Bicycle lanes and WCLs are each beneficial in their own way. Advocates of WCLs believe that wider lanes encourage bicycle riders to operate more like motor vehicles, which leads to more correct maneuvering at intersections.

Meanwhile, studies have shown that a bicycle lane’s stripes or pavement markings result in fewer erratic driver maneuvers, more predictable bicyclist riding behavior, and enhanced comfort levels for both. In the past, when bicycles riding adjacent to parked vehicles were involved in accidents, these types of incidents were typically referred to as “dooring.” With a dedicated bike lane, however, the cyclist is typically riding in the middle of the lane and “dooring” is less likely to occur. However, some bicycle lane opponents feel these facilities make it difficult for bicyclists to handle turning maneuvers at intersections, particularly right turns.

Each facility is proving effective in encouraging residents and visitors to consider bicycling, which lessens the amount of motor vehicles on a roadway and improves air quality.

Better stormwater runoff management

Complete Streets policies also can be used to develop more efficient stormwater runoff systems. While designing new sidewalks, communities can consider and implement porous pavement that allows stormwater runoff to filter through to the ground beneath. In addition, rain gardens planted along sidewalks can help facilitate runoff while specially chosen plantings lower nitrogen and phosphorus levels in the receiving water. Other design elements include engineered composite soils, which store and treat runoff, and specially structured soils for tree plantings that feature grates and drains that irrigate the plantings.

By decreasing roadway widths, the opportunities for installing grass strips and plantings also decrease pervious surfaces. Municipalities also are planting trees and shrubs to enhance the environment and improve air quality. Leaves filter the air by removing dust and other particulates and absorb carbon dioxide. Trees and shrubs reduce thermal pollution and urban heat island effects. Thermal pollution is the harmful increase of water temperatures in rivers, streams, and lakes. Stormwater runoff can get hotter as it washes across impervious surfaces. When the heated runoff enters a natural water source, it can negatively affect fish and other wildlife that need cold water to live and breed.

Innovative technologies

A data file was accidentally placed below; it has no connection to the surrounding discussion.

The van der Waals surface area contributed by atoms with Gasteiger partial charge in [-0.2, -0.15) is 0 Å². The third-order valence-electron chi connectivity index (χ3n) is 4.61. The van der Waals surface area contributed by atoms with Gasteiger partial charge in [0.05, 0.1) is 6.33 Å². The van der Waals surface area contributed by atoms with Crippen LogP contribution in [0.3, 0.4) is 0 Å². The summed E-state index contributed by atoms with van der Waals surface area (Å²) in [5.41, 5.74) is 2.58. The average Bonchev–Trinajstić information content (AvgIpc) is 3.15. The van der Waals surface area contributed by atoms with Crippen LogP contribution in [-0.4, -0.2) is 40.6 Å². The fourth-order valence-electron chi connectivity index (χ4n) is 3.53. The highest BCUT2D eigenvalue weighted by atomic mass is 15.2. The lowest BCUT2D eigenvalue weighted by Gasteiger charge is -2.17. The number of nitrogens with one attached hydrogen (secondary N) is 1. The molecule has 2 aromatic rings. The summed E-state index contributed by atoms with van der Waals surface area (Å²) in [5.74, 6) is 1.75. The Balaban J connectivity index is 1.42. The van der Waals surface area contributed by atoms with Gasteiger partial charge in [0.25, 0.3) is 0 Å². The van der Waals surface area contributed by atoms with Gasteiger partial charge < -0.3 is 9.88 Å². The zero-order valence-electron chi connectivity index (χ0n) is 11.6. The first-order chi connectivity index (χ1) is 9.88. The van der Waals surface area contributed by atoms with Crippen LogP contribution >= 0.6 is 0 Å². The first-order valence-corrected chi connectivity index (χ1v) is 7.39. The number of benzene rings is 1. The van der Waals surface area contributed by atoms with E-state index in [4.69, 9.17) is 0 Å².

Planners and engineers are using innovative technologies to make roadways safer and environmentally friendly for all users. These technologies include:

  • LED street lights, which offer longer life spans, lower energy demands, and reduced maintenance costs;
  • On-street cameras and sensors, which analyze real-time traffic and parking trends, and can ensure smoother traffic flow and reduced traffic congestion;
  • Barcodes and radio-frequency identification tags, which provide smart phone users with access to information regarding nearby bike-sharing programs, scooter parking, and electronic vehicle charging stations;
  • Countdown pedestrian signals;
  • Leading pedestrian intervals (LPI’s) at traffic signals, which give the pedestrian the advance prior to the vehicle receiving the green indication;
  • Better timed traffic signals and improved or additional crossing times for pedestrians;
  • And GPS devices, which help provide more efficient travel.

An interesting example of this is provided in the City of Salem, Mass. With the support of the Mayor and other local officials and interests, the city developed a citywide bicycle circulation master plan. The plan identified the extent of shared roadways that should be designated as bicycle routes by using “sharrows” (a shared-lane marking on a street), as well as those roads that are suitable for bike lanes and corridors for exclusive bike paths.

Further, the plan called for the creation of more than 33 miles of designated bicycle routes within the city, including over four miles of bikeways, more than six miles of bike lanes, and another 22-plus miles of shared bike routes. The study also included a detailed evaluation of a high priority 4.5-mile “pilot” route, as well as construction cost estimates and maintenance costs. Currently, the city is in the process of developing the pilot route.

As you can see, throughout the Northeast and the country, programs based on Complete Streets initiatives are making roads more accessible for drivers, cyclists, and walkers. Planning and designing roadways that are friendly toward all users enhances a municipality’s efforts to promote environmentally friendly solutions. The end result is a richer quality of life.

Dean L. Groves, P.E., is president and chief executive officer of Fay, Spofford & Thorndike Inc. During his 38-year career, Groves has focused on transportation planning and environmental documentation in connection with complex transportation projects, and municipal engineering. Doug Prentiss, P.E., P. T.O.E, principal traffic engineer, is currently involved in a statewide Complete Streets initiative in Massachusetts.